An official at a government agency responsible for permitting gas infrastructure took a potshot at protesters who were disrupting a public meeting on January 21. As Commissioner Tony Clark announced that he was leaving the Federal Energy Regulatory Commission when his term expires, he sniped at what he seemed to think was the demonstrators’ ingratitude for a primary service FERC performs: greasing the wheels for gas companies to build pipelines, storage facilities and compressor stations to fuel the electrical grid.
A group of residents from Nelson County traveled to Washington, D.C., this week to participate in a nonviolent action at FERC headquarters that was organized by the group Beyond Extreme Energy. They joined citizens from all over the country who have been the victims of communicide at the hands of the fossil fuel industry and FERC.
FERC has the power to give away to Dominion our property rights, health, and safety, just as they have done to many around the country through their rubber stamping of infrastructure projects and failure to adequately assess public benefits and alternatives. In Nelson County and beyond, our direct experience of this treatment includes FERC’s unwillingness to hear from the majority of residents who wanted to speak at public meetings (which were stacked to hear pro-pipeline puppets), and their refusal, despite public and federal officials’ outcry, to grant additional meetings. Furthermore, last Thursday, FERC released the transcript of Nelson County’s March 18th scoping period meeting, and it is so full of errors that it is incomprehensible. They also allowed Dominion to “respond” to scoping comments within two weeks—a deadline that obviously renders Dominion’s review nearly meaningless. FERC’s negligence shows their regard for our property, health, and safety.Continue reading Central Virginia Pipeline Foes Join Protests at FERC→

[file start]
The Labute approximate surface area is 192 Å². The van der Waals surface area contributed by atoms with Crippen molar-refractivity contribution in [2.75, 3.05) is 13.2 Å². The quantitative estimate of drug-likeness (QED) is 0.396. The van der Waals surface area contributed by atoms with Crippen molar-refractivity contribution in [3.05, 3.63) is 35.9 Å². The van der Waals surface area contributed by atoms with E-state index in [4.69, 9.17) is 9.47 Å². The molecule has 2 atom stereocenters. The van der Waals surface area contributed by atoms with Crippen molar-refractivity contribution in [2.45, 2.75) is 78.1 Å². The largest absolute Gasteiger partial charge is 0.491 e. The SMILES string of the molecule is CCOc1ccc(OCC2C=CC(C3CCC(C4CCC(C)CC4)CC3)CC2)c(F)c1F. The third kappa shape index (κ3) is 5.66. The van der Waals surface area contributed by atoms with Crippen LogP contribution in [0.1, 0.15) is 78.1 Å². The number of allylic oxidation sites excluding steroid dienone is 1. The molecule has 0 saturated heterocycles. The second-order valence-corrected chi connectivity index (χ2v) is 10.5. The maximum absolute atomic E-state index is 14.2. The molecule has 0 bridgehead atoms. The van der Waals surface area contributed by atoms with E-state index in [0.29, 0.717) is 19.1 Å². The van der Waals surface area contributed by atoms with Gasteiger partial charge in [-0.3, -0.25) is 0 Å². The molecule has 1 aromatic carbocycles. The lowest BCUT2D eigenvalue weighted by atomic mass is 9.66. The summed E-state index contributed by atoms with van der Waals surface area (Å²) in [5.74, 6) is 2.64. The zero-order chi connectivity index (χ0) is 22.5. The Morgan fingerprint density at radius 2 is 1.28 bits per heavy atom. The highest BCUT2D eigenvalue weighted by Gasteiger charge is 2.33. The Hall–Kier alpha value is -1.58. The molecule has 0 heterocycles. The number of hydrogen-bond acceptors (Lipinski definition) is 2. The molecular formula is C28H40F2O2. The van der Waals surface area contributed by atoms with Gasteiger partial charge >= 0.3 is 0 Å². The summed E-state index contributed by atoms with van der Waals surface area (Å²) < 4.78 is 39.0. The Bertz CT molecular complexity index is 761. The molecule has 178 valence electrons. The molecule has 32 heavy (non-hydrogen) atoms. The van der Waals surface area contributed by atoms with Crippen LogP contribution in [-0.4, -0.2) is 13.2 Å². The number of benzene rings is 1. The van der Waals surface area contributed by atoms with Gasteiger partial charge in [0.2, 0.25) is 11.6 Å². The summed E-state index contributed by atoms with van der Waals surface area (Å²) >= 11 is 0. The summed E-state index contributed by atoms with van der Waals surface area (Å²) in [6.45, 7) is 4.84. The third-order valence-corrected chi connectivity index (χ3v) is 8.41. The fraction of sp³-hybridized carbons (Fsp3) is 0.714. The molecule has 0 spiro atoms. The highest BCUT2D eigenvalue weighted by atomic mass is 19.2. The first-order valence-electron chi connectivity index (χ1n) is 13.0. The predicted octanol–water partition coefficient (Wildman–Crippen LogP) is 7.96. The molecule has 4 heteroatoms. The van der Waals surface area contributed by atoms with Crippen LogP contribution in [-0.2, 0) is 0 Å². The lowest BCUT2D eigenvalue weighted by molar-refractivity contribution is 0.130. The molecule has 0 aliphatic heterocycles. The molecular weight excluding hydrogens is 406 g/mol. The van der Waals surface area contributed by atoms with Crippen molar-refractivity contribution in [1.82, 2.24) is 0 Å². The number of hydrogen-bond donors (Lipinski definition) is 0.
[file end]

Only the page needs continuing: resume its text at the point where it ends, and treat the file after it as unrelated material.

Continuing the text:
Southern Environmental Law Center Senior Attorney Greg Buppert testified before the U.S. House of Representatives Subcommittee on Energy and Mineral Resources on Wednesday on the failure of the proposed National Energy Security Corridors Act to account for the significant impacts that natural gas pipelines crossing federal lands would have on the surrounding local communities and private property. The proposed legislation would allow pipelines to be sited through federal lands without providing the general public an opportunity to weigh in. Continue reading Congress Considers Fast-Tracking Gas Pipelines Through Federal Lands→
College students from across Virginia are teaming up to start their own protest to Dominion Resources’ Atlantic Coast Pipeline.The students will participate in a 10-day resistance ride along the proposed route for the natural gas pipeline. The 30 riders are part of a group called the Virginia Student Environmental Coalition.
A forum on climate change held last Wednesday in Richmond was supposed to be about moving to clean energy, but it sometimes seemed to be more of a platform for Governor Terry McAuliffe to tout plans for more natural gas and nuclear energy in the Commonwealth. It wasn’t that he neglected energy efficiency, wind and solar—he had plenty of good things to say about these, and even a few initiatives to boast of. It was just that they paled against the backdrop of massive new natural gas and nuclear projects, to which he seems even more firmly committed.